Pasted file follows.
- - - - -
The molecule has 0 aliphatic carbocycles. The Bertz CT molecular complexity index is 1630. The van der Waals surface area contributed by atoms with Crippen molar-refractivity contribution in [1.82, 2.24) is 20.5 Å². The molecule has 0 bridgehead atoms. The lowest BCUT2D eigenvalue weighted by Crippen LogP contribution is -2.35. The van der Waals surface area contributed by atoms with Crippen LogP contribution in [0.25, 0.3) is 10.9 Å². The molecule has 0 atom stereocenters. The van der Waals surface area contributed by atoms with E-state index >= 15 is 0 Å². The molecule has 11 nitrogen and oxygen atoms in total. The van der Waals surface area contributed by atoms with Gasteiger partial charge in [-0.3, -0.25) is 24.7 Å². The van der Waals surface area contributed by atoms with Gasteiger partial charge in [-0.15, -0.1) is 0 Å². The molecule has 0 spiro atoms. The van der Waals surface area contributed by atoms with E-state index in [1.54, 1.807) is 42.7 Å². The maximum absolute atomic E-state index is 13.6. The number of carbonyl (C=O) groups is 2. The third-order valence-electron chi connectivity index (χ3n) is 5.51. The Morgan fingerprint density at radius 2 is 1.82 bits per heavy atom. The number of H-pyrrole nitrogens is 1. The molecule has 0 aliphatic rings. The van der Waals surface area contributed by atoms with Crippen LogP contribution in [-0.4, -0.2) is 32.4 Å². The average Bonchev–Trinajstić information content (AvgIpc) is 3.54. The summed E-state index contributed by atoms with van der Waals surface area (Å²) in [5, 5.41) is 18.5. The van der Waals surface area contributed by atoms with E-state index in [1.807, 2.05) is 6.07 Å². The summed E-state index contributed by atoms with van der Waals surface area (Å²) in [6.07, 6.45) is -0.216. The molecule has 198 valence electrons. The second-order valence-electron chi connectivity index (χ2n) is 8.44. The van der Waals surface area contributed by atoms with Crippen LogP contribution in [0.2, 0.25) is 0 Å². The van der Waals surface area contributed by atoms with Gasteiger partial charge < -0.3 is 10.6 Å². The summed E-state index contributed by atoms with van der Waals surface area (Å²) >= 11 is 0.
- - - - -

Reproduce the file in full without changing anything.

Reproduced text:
The molecule has 0 aliphatic carbocycles. The Bertz CT molecular complexity index is 1630. The van der Waals surface area contributed by atoms with Crippen molar-refractivity contribution in [1.82, 2.24) is 20.5 Å². The molecule has 0 bridgehead atoms. The lowest BCUT2D eigenvalue weighted by Crippen LogP contribution is -2.35. The van der Waals surface area contributed by atoms with Crippen LogP contribution in [0.25, 0.3) is 10.9 Å². The molecule has 0 atom stereocenters. The van der Waals surface area contributed by atoms with E-state index >= 15 is 0 Å². The molecule has 11 nitrogen and oxygen atoms in total. The van der Waals surface area contributed by atoms with Gasteiger partial charge in [-0.3, -0.25) is 24.7 Å². The van der Waals surface area contributed by atoms with Gasteiger partial charge in [-0.15, -0.1) is 0 Å². The molecule has 0 spiro atoms. The van der Waals surface area contributed by atoms with E-state index in [1.54, 1.807) is 42.7 Å². The maximum absolute atomic E-state index is 13.6. The number of carbonyl (C=O) groups is 2. The third-order valence-electron chi connectivity index (χ3n) is 5.51. The Morgan fingerprint density at radius 2 is 1.82 bits per heavy atom. The number of H-pyrrole nitrogens is 1. The molecule has 0 aliphatic rings. The van der Waals surface area contributed by atoms with Crippen LogP contribution in [-0.4, -0.2) is 32.4 Å². The average Bonchev–Trinajstić information content (AvgIpc) is 3.54. The summed E-state index contributed by atoms with van der Waals surface area (Å²) in [5, 5.41) is 18.5. The van der Waals surface area contributed by atoms with E-state index in [1.807, 2.05) is 6.07 Å². The summed E-state index contributed by atoms with van der Waals surface area (Å²) in [6.07, 6.45) is -0.216. The molecule has 198 valence electrons. The second-order valence-electron chi connectivity index (χ2n) is 8.44. The van der Waals surface area contributed by atoms with Crippen LogP contribution in [0.2, 0.25) is 0 Å². The van der Waals surface area contributed by atoms with Gasteiger partial charge < -0.3 is 10.6 Å². The summed E-state index contributed by atoms with van der Waals surface area (Å²) >= 11 is 0.